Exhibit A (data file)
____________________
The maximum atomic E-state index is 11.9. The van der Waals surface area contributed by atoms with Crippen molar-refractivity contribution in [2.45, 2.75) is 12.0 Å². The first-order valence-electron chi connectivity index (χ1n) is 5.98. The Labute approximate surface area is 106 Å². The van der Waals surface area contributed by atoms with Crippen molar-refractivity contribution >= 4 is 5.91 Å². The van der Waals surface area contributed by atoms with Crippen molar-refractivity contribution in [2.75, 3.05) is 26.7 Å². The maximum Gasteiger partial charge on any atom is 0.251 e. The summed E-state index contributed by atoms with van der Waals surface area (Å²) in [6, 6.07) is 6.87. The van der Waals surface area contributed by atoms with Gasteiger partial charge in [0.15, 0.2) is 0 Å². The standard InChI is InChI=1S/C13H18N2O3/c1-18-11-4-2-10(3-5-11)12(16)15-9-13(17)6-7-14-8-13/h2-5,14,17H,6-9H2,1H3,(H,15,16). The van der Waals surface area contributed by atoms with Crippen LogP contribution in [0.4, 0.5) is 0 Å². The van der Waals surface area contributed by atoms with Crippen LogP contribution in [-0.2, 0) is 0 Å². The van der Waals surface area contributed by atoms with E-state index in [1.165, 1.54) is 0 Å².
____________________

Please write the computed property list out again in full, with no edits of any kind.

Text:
The maximum atomic E-state index is 11.9. The van der Waals surface area contributed by atoms with Crippen molar-refractivity contribution in [2.45, 2.75) is 12.0 Å². The first-order valence-electron chi connectivity index (χ1n) is 5.98. The Labute approximate surface area is 106 Å². The van der Waals surface area contributed by atoms with Crippen molar-refractivity contribution >= 4 is 5.91 Å². The van der Waals surface area contributed by atoms with Crippen molar-refractivity contribution in [2.75, 3.05) is 26.7 Å². The maximum Gasteiger partial charge on any atom is 0.251 e. The summed E-state index contributed by atoms with van der Waals surface area (Å²) in [6, 6.07) is 6.87. The van der Waals surface area contributed by atoms with Gasteiger partial charge in [0.15, 0.2) is 0 Å². The standard InChI is InChI=1S/C13H18N2O3/c1-18-11-4-2-10(3-5-11)12(16)15-9-13(17)6-7-14-8-13/h2-5,14,17H,6-9H2,1H3,(H,15,16). The van der Waals surface area contributed by atoms with Crippen LogP contribution in [0.4, 0.5) is 0 Å². The van der Waals surface area contributed by atoms with Crippen LogP contribution in [-0.2, 0) is 0 Å². The van der Waals surface area contributed by atoms with E-state index in [1.165, 1.54) is 0 Å².